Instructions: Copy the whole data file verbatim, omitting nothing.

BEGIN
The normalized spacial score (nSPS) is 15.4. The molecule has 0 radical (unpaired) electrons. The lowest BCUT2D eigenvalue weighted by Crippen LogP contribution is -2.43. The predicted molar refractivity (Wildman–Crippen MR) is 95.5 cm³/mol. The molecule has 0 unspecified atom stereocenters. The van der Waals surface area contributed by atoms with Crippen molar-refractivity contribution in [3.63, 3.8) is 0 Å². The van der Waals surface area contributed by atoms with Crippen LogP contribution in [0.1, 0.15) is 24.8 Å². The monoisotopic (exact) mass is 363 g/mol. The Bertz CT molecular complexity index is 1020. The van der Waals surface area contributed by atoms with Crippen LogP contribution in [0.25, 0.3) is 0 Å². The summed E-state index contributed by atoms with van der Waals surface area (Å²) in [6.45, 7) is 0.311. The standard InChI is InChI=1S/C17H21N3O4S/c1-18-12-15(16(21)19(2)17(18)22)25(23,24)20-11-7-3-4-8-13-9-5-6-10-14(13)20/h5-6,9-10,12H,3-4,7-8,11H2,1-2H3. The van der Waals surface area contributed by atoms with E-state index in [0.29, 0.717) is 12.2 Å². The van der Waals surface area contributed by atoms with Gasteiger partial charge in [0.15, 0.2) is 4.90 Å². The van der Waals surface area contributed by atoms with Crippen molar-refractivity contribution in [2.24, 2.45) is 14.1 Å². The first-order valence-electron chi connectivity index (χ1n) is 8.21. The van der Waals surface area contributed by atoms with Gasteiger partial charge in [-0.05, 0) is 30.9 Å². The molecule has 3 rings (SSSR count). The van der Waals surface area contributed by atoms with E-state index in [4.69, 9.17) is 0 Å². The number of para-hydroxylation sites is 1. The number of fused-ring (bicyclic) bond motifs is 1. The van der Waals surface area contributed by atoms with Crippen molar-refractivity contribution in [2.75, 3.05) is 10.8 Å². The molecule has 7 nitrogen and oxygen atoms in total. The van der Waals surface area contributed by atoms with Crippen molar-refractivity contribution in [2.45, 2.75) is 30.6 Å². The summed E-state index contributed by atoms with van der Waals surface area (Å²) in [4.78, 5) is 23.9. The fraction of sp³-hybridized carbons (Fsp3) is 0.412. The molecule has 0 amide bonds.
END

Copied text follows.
The normalized spacial score (nSPS) is 15.4. The molecule has 0 radical (unpaired) electrons. The lowest BCUT2D eigenvalue weighted by Crippen LogP contribution is -2.43. The predicted molar refractivity (Wildman–Crippen MR) is 95.5 cm³/mol. The molecule has 0 unspecified atom stereocenters. The van der Waals surface area contributed by atoms with Crippen molar-refractivity contribution in [3.63, 3.8) is 0 Å². The van der Waals surface area contributed by atoms with Crippen LogP contribution in [0.1, 0.15) is 24.8 Å². The monoisotopic (exact) mass is 363 g/mol. The Bertz CT molecular complexity index is 1020. The van der Waals surface area contributed by atoms with Crippen LogP contribution in [0.25, 0.3) is 0 Å². The summed E-state index contributed by atoms with van der Waals surface area (Å²) in [6.45, 7) is 0.311. The standard InChI is InChI=1S/C17H21N3O4S/c1-18-12-15(16(21)19(2)17(18)22)25(23,24)20-11-7-3-4-8-13-9-5-6-10-14(13)20/h5-6,9-10,12H,3-4,7-8,11H2,1-2H3. The van der Waals surface area contributed by atoms with E-state index in [0.29, 0.717) is 12.2 Å². The van der Waals surface area contributed by atoms with Gasteiger partial charge in [0.15, 0.2) is 4.90 Å². The van der Waals surface area contributed by atoms with Crippen molar-refractivity contribution in [2.24, 2.45) is 14.1 Å². The first-order valence-electron chi connectivity index (χ1n) is 8.21. The van der Waals surface area contributed by atoms with Gasteiger partial charge in [-0.05, 0) is 30.9 Å². The molecule has 3 rings (SSSR count). The van der Waals surface area contributed by atoms with E-state index in [4.69, 9.17) is 0 Å². The number of para-hydroxylation sites is 1. The number of fused-ring (bicyclic) bond motifs is 1. The van der Waals surface area contributed by atoms with Crippen molar-refractivity contribution in [2.75, 3.05) is 10.8 Å². The molecule has 7 nitrogen and oxygen atoms in total. The van der Waals surface area contributed by atoms with Crippen molar-refractivity contribution in [2.45, 2.75) is 30.6 Å². The summed E-state index contributed by atoms with van der Waals surface area (Å²) in [4.78, 5) is 23.9. The fraction of sp³-hybridized carbons (Fsp3) is 0.412. The molecule has 0 amide bonds.